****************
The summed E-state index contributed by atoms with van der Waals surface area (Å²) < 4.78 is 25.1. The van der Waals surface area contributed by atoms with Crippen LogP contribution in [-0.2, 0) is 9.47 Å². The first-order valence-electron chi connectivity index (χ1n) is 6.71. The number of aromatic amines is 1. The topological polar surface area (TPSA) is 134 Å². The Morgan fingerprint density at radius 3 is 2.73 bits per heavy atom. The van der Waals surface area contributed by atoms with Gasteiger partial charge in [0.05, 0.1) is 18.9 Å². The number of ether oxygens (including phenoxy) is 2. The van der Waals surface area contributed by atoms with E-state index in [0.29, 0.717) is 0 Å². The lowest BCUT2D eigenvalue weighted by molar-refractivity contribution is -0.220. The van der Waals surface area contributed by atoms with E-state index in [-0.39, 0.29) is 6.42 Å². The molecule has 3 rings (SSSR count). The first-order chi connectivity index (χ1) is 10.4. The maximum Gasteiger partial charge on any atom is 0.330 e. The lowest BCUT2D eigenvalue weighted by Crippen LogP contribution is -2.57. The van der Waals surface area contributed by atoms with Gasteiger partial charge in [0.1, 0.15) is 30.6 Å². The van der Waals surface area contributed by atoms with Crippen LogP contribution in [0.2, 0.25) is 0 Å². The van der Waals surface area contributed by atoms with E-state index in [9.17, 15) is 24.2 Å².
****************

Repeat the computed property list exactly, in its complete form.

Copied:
The summed E-state index contributed by atoms with van der Waals surface area (Å²) < 4.78 is 25.1. The van der Waals surface area contributed by atoms with Crippen LogP contribution in [-0.2, 0) is 9.47 Å². The first-order valence-electron chi connectivity index (χ1n) is 6.71. The number of aromatic amines is 1. The topological polar surface area (TPSA) is 134 Å². The Morgan fingerprint density at radius 3 is 2.73 bits per heavy atom. The van der Waals surface area contributed by atoms with Gasteiger partial charge in [0.05, 0.1) is 18.9 Å². The number of ether oxygens (including phenoxy) is 2. The van der Waals surface area contributed by atoms with E-state index in [0.29, 0.717) is 0 Å². The lowest BCUT2D eigenvalue weighted by molar-refractivity contribution is -0.220. The van der Waals surface area contributed by atoms with E-state index in [-0.39, 0.29) is 6.42 Å². The molecule has 3 rings (SSSR count). The first-order chi connectivity index (χ1) is 10.4. The maximum Gasteiger partial charge on any atom is 0.330 e. The lowest BCUT2D eigenvalue weighted by Crippen LogP contribution is -2.57. The van der Waals surface area contributed by atoms with Gasteiger partial charge in [0.1, 0.15) is 30.6 Å². The van der Waals surface area contributed by atoms with Crippen LogP contribution in [0.2, 0.25) is 0 Å². The van der Waals surface area contributed by atoms with E-state index in [9.17, 15) is 24.2 Å².